I’m what you would call a typical morning person. My energy peaks before noon. For night-owls, this behavior is a total mystery. I’m equally in awe of those who are able to have intellectual conversations after 9 o’clock pm. I prefer watching the sun rise. Ideas flow easily pre-dawn, and I treasure the spaciousness of uninterrupted time when most people are still sleeping. Over the past few weeks, I’ve noticed a new trend: my body is wanting more rest. The sun is rising later too. At first, I resisted this idea. I’m a morning person after all! I need that time for sipping coffee and puttering to begin my day. I feel rushed without it. When I open my eyes, the message is clear. Go back to sleep. I feel a tension, as I also hear: There’s so much to do! The end of the year is coming! Holidays are here! You’re wasting time.
December's Invitation: Living Courage - "a practice for integrating courage & heart into our daily lives"
The super moon kept me awake for nights, inviting me to listen deeply. I am still searching for words, still asking questions. I want conclusions, answers, and happy endings, but that is not what I am finding.
I begin each month sending out an email to everyone who has been a part of one the Circles of Trust I facilitate. I call it Living Courage. It is a practice that calls me to the task of listening and keeping in alignment with WholeHeart’s tag line: “living on the learning edge.” Here is my reflection and experience with the Courage Principle: “An appreciation of paradox enriches our lives and helps us hold greater complexity.”
Each day, the breaking news breaks us. And often not open, but into despair, disbelief and fear. There is much to be done, and mending what is closest to us is a place to begin to re-imagine hope.
This summer, a group of community members gathered on Tuesday mornings in Greensboro, Vermont for a WholeHeart Community Conversation called “Hope Reimagined.”
The word “leadership” can cover some tricky territory, inviting the questions: what makes a leader? Who are leaders? Is there a leadership club that requires certain qualities to belong?
Our Intergenerational Leadership Exchanges welcomes emerging and experienced leaders. We focus on leadership at the human being level, grounded in the belief that we are all we are all leaders of our own lives. Together, across generational perspectives and areas of interest, we make up the essential elements of our communities.
On September 30th, we will hold our third Exchange. Each gathering has a unique focus, inviting people to return each season or to come for the first time. This fall our focus and guide is the land itself at the Green Mountain Monastery.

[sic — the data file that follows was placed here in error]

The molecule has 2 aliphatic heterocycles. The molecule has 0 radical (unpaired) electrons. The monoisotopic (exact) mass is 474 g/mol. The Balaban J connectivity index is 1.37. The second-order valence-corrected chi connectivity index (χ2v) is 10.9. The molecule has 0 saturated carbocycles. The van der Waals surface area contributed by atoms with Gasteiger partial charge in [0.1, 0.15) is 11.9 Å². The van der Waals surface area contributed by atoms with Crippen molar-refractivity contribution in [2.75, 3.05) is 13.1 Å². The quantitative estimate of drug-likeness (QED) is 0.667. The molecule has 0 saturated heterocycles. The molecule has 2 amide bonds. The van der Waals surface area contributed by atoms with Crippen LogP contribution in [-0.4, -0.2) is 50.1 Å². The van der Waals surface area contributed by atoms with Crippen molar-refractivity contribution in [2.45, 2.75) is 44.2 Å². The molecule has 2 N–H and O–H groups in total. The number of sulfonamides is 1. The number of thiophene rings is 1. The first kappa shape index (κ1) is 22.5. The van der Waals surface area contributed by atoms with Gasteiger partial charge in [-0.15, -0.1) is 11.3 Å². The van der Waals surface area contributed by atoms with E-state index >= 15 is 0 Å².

“I can disagree with your opinion, it turns out, but I can’t disagree with your experience. And once I have a sense of your experience, you and I are in relationship.” Krista Tippett, Becoming Wise
How do we share our experiences and build community? At a time in our country when our differences in belief and opinion are dividing communities and families, many of us are wondering how to move forward and connect. Civil discourse and deep listening seem to be lost skills. Yet, the silver lining of our time may be that the divides are visible and the motivation to build/rebuild community is essential.
In celebration of gifts and gratitudes of the land, the community and the abudance of harvest, 40 people gathered at Jubilee Farm in Huntington for a night of nourishing food and conversation. This Friend & Fundraiser, A Taste of Courage, was inspired by and in support of WholeHeart's work to convene circles of authenticity, courage and wholeheartedness - in retreats, for work teams and in communities. . Running Stone Bakery and Krin's Bakery and local farmers provided the feast and everyone who came shared a part of themselves to make the circle whole. We shared poems and prompts, generous listening and table conversations - stories of generosity, astonishment and connections. In the beauty of the barn, surrounded by sawdust, sweet night air and budding friendships, we listened and collected words that resonated on butcher block paper as we ate together. From these exchanges and those little bits of writing, a community poem was created.
Each summer, I head to the ocean. Living in Vermont, I need crave time with the sea to recalibrate my heart, soul and perspective. For the past three summers, Hurricane Island in the Penobscott Bay, Maine, has been the destination to co-facilitate a Courage Earth retreat with Dave Oakes.
Before I was born, Anne Morrow Lindburgh wrote Gift of the Sea and each summer I keep discovering new gifts. This summer, fifiteen of us let go of mainland responsibilities and distractions to let island time work its way into our cells. Here are some images and reflections from Hurricane:
WholeHeart, Inc. is the fiscal agent for the Community Allies for Safety, Trust & Respect - a group of representatives from various local organizations and community members who support critical conversations and community celebrations. We believe that all people deserve to feel safety, trust, and respect in their lives and we are committed to making our greater community a place that stands by these values. This year we are asking the question: “What do you love about Hardwick (or your home place)?”